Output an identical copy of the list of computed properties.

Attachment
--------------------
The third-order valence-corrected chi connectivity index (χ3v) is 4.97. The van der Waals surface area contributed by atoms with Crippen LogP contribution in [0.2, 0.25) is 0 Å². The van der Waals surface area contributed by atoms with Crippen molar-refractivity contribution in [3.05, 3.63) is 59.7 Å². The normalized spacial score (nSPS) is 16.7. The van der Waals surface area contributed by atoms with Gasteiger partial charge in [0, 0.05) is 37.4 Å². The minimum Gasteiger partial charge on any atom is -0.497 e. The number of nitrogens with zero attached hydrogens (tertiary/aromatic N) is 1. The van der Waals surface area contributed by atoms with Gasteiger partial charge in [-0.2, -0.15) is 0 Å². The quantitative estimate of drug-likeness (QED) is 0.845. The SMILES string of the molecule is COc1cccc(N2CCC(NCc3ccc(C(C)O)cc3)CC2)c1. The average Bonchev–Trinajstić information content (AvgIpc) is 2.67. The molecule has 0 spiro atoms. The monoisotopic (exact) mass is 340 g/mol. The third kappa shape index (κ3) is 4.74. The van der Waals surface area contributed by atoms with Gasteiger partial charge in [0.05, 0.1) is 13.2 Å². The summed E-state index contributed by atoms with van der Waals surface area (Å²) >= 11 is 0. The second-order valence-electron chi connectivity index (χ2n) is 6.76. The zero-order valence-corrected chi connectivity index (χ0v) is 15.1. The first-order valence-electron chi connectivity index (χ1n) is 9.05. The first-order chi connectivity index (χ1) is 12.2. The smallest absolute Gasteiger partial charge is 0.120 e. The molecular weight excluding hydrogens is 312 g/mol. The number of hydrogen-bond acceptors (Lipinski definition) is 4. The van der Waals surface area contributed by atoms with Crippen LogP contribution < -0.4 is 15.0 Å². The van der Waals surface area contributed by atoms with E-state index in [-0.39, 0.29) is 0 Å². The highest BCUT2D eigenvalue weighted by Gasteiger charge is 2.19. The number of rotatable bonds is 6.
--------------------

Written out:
The third-order valence-corrected chi connectivity index (χ3v) is 4.97. The van der Waals surface area contributed by atoms with Crippen LogP contribution in [0.2, 0.25) is 0 Å². The van der Waals surface area contributed by atoms with Crippen molar-refractivity contribution in [3.05, 3.63) is 59.7 Å². The normalized spacial score (nSPS) is 16.7. The van der Waals surface area contributed by atoms with Gasteiger partial charge in [0, 0.05) is 37.4 Å². The minimum Gasteiger partial charge on any atom is -0.497 e. The number of nitrogens with zero attached hydrogens (tertiary/aromatic N) is 1. The van der Waals surface area contributed by atoms with Gasteiger partial charge in [-0.2, -0.15) is 0 Å². The quantitative estimate of drug-likeness (QED) is 0.845. The SMILES string of the molecule is COc1cccc(N2CCC(NCc3ccc(C(C)O)cc3)CC2)c1. The average Bonchev–Trinajstić information content (AvgIpc) is 2.67. The molecule has 0 spiro atoms. The monoisotopic (exact) mass is 340 g/mol. The third kappa shape index (κ3) is 4.74. The van der Waals surface area contributed by atoms with Gasteiger partial charge in [0.05, 0.1) is 13.2 Å². The summed E-state index contributed by atoms with van der Waals surface area (Å²) >= 11 is 0. The second-order valence-electron chi connectivity index (χ2n) is 6.76. The zero-order valence-corrected chi connectivity index (χ0v) is 15.1. The first-order valence-electron chi connectivity index (χ1n) is 9.05. The first-order chi connectivity index (χ1) is 12.2. The smallest absolute Gasteiger partial charge is 0.120 e. The molecular weight excluding hydrogens is 312 g/mol. The number of hydrogen-bond acceptors (Lipinski definition) is 4. The van der Waals surface area contributed by atoms with Crippen LogP contribution < -0.4 is 15.0 Å². The van der Waals surface area contributed by atoms with E-state index in [-0.39, 0.29) is 0 Å². The highest BCUT2D eigenvalue weighted by Gasteiger charge is 2.19. The number of rotatable bonds is 6.